The wait at Wimbledon is over.
Andy Murray gave the fans on Henman Hill (or is it now, officially, Murray Mound?) at the All England Club the victory they have been hoping for as he became the first British man to win Wimbledon since Fred Perry in 1936. The 26-year-old from Dunblane, Scotland defeated Novak Djokovic in straight sets 6-4, 7-5, 6-4 in the 2013 men's singles final to ignite a celebration 77 years in the making.
"I hope you guys enjoyed it," Murray told the fans at Centre Court after his win. "I tried my best."
A year removed from losing in the final to Roger Federer, Murray showed incredible resolve against the world's No. 1 player. Despite trailing 4-1 and 4-2 in the second and third sets, respectively, Murray rallied both times en route to his historic straight set triumph. Djokovic, the 2011 Wimbledon champion, battled valiantly against Murray, the partisan crowd and the heat but could not add to his haul of six career Grand Slam titles.
"Congratulations to Andy. You absolutely deserved this win, you played incredible tennis," a gracious Djokovic said after the trophy presentations. "Congratulations to his team. I know how much it means to them. I know how much it means to all of you guys and the whole country. Well done!"
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Although the early rounds of the 2013 edition of Wimbledon were defined by upsets that sent contenders like Federer and Rafael Nadal home early, the final was true to the tournament seeding. Top-seeded Djokovic survived a marathon five-set semifinal with Juan Martin Del Potro while the No. 2 and local favorite qualified by defeating Poland’s Jerzy Janowicz.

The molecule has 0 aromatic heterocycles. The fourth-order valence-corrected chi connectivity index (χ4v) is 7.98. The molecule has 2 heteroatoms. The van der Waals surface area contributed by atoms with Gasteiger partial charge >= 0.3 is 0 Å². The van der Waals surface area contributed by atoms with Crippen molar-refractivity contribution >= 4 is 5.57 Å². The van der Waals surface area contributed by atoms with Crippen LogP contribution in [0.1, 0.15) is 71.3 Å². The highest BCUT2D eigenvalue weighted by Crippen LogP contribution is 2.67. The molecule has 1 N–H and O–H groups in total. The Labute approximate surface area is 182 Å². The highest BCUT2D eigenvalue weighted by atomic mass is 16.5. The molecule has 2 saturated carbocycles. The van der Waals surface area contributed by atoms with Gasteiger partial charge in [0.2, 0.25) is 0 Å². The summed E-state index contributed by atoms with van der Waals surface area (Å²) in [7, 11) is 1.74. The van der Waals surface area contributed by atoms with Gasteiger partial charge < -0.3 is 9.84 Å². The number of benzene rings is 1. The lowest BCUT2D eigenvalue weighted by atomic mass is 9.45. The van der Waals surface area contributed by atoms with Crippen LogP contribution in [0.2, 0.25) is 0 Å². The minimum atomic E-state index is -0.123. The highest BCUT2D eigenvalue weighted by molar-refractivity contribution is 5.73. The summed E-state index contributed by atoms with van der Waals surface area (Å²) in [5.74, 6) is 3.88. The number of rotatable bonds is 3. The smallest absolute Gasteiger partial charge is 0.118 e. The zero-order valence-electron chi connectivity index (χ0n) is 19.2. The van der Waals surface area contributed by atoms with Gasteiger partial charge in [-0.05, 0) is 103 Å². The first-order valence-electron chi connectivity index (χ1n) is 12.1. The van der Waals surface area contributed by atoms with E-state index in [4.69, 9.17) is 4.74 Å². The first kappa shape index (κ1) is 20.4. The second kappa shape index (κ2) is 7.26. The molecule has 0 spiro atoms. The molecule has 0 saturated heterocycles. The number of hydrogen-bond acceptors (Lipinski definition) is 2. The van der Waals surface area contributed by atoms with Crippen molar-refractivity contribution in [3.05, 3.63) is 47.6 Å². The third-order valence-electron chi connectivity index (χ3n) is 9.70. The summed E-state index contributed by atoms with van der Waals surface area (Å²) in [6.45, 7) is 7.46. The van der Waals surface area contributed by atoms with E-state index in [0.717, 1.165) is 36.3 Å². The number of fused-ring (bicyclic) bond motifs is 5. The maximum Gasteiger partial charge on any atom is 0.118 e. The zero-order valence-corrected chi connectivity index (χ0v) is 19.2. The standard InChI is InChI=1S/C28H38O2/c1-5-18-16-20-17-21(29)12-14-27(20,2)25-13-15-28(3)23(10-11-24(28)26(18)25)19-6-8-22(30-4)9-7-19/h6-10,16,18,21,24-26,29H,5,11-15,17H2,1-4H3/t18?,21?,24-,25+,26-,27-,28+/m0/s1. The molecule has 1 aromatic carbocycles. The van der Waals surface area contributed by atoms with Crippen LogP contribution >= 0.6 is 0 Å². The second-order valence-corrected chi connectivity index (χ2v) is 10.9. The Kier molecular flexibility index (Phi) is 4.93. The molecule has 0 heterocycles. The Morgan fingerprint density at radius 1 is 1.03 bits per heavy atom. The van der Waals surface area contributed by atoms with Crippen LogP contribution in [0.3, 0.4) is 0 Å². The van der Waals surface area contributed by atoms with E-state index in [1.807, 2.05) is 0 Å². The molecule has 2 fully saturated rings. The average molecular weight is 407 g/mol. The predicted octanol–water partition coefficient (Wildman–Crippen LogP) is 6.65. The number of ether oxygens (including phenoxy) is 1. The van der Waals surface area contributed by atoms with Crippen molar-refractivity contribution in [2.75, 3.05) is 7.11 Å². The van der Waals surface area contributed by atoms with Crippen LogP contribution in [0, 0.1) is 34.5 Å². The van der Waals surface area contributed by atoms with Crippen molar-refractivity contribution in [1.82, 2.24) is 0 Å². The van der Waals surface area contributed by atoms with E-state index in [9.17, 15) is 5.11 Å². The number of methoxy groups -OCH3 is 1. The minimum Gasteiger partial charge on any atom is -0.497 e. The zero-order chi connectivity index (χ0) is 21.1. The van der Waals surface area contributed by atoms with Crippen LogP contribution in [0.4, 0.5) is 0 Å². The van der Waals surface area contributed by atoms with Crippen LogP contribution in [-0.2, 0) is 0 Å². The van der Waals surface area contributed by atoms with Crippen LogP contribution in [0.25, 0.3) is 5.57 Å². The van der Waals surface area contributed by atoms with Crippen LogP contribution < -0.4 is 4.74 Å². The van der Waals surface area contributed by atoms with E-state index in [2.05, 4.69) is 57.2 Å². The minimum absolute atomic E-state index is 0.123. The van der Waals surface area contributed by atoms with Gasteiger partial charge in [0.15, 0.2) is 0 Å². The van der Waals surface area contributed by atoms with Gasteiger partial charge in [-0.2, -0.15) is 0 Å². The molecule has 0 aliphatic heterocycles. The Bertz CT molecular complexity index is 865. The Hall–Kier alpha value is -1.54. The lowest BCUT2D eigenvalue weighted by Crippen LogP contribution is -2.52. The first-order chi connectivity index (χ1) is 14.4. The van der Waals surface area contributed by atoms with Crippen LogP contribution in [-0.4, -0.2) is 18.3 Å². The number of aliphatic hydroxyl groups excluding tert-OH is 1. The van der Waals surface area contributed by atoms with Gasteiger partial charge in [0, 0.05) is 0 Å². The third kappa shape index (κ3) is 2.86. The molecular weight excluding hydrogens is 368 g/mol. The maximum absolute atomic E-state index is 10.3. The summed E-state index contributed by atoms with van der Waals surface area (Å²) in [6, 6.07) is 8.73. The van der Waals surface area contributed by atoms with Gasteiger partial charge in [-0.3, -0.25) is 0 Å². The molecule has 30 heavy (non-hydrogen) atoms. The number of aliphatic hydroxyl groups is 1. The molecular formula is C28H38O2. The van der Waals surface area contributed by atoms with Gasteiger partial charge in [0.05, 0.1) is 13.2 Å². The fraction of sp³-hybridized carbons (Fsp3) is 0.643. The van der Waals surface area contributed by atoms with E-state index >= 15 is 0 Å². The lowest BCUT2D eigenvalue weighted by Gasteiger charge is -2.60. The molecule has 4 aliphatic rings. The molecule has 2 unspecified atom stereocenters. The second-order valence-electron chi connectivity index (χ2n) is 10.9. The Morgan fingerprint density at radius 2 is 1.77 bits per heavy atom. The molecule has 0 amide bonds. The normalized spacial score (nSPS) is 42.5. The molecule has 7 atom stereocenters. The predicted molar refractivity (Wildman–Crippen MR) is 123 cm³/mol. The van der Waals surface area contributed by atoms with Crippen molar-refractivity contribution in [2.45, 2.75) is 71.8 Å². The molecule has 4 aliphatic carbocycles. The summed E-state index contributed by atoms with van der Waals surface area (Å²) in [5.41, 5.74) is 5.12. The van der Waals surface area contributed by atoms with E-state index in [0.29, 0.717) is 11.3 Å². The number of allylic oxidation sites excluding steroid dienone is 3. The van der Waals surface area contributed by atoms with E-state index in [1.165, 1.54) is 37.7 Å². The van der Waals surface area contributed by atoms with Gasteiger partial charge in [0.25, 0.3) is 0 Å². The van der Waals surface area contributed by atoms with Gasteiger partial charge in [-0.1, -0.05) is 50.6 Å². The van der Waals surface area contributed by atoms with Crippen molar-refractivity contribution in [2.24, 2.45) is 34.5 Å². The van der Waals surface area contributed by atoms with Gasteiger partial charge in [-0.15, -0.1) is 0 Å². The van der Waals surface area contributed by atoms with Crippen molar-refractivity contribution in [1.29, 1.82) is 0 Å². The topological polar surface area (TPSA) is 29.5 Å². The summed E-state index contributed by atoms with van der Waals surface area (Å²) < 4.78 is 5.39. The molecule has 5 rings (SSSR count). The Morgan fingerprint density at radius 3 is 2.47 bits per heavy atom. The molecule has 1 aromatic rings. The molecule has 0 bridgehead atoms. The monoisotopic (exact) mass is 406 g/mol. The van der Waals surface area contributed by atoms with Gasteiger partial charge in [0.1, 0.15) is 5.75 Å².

Facing off for the fourth time in a Grand Slam final, Djokovic and Murray traded breaks of serve and combined for several grueling rallies in a match that lasted three hours and nine minutes. Entering the final, Djokovic's serve had been broken a total of six times but Murray broke it seven times, according to ESPN Stats & Info. Even as Murray closed in on the victory, quality of the tennis never suffered. In fact, the final game may have been the most thrilling of the entire match. Djokovic fought off three straight championship points and even earned a break chance himself before Murray finally clinched his victory.
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"That last game was very, very challenging mentally, probably the hardest few points I've ever had to play in my life," Murray told Tom Rinaldi of ESPN after leaving the court.
Following his defeat to Federer in the 2012 Wimbledon final, an emotional Murray told the crowd "I'm getting closer." A year later, he has arrived. In the interim, Murray won an Olympic gold medal on Centre Court and followed that with his first career Grand Slam title at the U.S. Open.
"I learned. I learned from all of my defeats," Murray told Rinaldi when asked what had changed since that last Wimbledon loss. "I kept working hard. I had a great team around me, who always supported me. They helped me understand why I was losing these matches and how I needed to turn it around."